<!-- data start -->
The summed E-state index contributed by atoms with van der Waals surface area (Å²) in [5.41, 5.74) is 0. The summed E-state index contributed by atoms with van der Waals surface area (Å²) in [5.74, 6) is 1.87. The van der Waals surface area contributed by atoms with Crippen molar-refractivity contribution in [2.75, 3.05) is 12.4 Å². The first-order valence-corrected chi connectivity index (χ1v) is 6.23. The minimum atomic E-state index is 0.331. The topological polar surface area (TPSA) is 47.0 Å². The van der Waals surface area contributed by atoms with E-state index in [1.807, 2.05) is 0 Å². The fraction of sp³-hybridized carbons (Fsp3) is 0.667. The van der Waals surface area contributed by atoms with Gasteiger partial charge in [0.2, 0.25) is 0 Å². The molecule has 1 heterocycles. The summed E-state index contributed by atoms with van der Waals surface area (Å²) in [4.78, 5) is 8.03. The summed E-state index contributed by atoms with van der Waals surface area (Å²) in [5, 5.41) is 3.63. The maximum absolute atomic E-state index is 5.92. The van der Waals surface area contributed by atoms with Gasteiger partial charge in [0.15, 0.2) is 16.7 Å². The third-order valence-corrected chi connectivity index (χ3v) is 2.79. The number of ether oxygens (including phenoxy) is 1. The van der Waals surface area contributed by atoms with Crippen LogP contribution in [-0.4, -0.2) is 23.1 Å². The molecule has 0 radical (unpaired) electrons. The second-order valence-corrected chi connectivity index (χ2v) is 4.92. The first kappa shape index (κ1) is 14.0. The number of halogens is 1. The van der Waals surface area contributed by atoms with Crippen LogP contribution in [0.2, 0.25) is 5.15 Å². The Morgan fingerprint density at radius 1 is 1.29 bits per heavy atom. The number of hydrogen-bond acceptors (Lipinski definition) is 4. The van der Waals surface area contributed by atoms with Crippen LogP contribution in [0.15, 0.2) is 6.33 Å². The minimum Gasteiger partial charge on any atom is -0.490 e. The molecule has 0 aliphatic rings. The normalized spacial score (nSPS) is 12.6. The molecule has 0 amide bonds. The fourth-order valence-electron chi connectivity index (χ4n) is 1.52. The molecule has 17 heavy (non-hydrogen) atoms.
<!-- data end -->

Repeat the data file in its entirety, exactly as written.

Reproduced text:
The summed E-state index contributed by atoms with van der Waals surface area (Å²) in [5.41, 5.74) is 0. The summed E-state index contributed by atoms with van der Waals surface area (Å²) in [5.74, 6) is 1.87. The van der Waals surface area contributed by atoms with Crippen molar-refractivity contribution in [2.75, 3.05) is 12.4 Å². The first-order valence-corrected chi connectivity index (χ1v) is 6.23. The minimum atomic E-state index is 0.331. The topological polar surface area (TPSA) is 47.0 Å². The van der Waals surface area contributed by atoms with E-state index in [1.807, 2.05) is 0 Å². The fraction of sp³-hybridized carbons (Fsp3) is 0.667. The van der Waals surface area contributed by atoms with Gasteiger partial charge in [0.2, 0.25) is 0 Å². The molecule has 1 heterocycles. The summed E-state index contributed by atoms with van der Waals surface area (Å²) in [4.78, 5) is 8.03. The summed E-state index contributed by atoms with van der Waals surface area (Å²) in [5, 5.41) is 3.63. The maximum absolute atomic E-state index is 5.92. The van der Waals surface area contributed by atoms with Gasteiger partial charge in [0.15, 0.2) is 16.7 Å². The third-order valence-corrected chi connectivity index (χ3v) is 2.79. The number of ether oxygens (including phenoxy) is 1. The van der Waals surface area contributed by atoms with Crippen LogP contribution in [-0.4, -0.2) is 23.1 Å². The molecule has 0 radical (unpaired) electrons. The second-order valence-corrected chi connectivity index (χ2v) is 4.92. The first kappa shape index (κ1) is 14.0. The number of halogens is 1. The van der Waals surface area contributed by atoms with Crippen LogP contribution in [0.2, 0.25) is 5.15 Å². The Morgan fingerprint density at radius 1 is 1.29 bits per heavy atom. The number of hydrogen-bond acceptors (Lipinski definition) is 4. The van der Waals surface area contributed by atoms with Crippen LogP contribution in [0.15, 0.2) is 6.33 Å². The minimum Gasteiger partial charge on any atom is -0.490 e. The molecule has 0 aliphatic rings. The normalized spacial score (nSPS) is 12.6. The molecule has 0 amide bonds. The fourth-order valence-electron chi connectivity index (χ4n) is 1.52. The molecule has 17 heavy (non-hydrogen) atoms.